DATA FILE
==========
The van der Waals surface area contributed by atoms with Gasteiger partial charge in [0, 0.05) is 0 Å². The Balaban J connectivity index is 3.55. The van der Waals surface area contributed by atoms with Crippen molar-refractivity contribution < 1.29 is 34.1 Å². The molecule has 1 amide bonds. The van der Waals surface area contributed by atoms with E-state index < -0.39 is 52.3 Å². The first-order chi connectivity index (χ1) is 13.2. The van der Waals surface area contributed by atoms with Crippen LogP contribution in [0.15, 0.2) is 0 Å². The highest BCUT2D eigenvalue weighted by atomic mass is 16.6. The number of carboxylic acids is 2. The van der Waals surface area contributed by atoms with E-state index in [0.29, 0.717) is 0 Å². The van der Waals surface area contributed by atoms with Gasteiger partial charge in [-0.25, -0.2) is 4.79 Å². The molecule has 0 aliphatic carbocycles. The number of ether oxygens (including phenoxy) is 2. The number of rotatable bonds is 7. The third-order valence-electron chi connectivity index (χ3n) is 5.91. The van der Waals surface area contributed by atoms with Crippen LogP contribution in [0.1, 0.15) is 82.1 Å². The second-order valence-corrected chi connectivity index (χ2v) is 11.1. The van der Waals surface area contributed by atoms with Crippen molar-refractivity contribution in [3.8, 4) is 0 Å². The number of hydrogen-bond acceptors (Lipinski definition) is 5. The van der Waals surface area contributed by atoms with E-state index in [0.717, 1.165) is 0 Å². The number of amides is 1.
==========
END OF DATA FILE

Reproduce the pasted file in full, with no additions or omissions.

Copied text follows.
The van der Waals surface area contributed by atoms with Gasteiger partial charge in [0, 0.05) is 0 Å². The Balaban J connectivity index is 3.55. The van der Waals surface area contributed by atoms with Crippen molar-refractivity contribution < 1.29 is 34.1 Å². The molecule has 1 amide bonds. The van der Waals surface area contributed by atoms with E-state index < -0.39 is 52.3 Å². The first-order chi connectivity index (χ1) is 13.2. The van der Waals surface area contributed by atoms with Crippen LogP contribution in [0.15, 0.2) is 0 Å². The highest BCUT2D eigenvalue weighted by atomic mass is 16.6. The number of carboxylic acids is 2. The van der Waals surface area contributed by atoms with E-state index in [0.29, 0.717) is 0 Å². The van der Waals surface area contributed by atoms with Gasteiger partial charge in [-0.25, -0.2) is 4.79 Å². The molecule has 0 aliphatic carbocycles. The number of ether oxygens (including phenoxy) is 2. The number of rotatable bonds is 7. The third-order valence-electron chi connectivity index (χ3n) is 5.91. The van der Waals surface area contributed by atoms with Crippen LogP contribution in [0.1, 0.15) is 82.1 Å². The second-order valence-corrected chi connectivity index (χ2v) is 11.1. The van der Waals surface area contributed by atoms with Crippen molar-refractivity contribution in [3.8, 4) is 0 Å². The number of hydrogen-bond acceptors (Lipinski definition) is 5. The van der Waals surface area contributed by atoms with E-state index in [0.717, 1.165) is 0 Å². The number of amides is 1.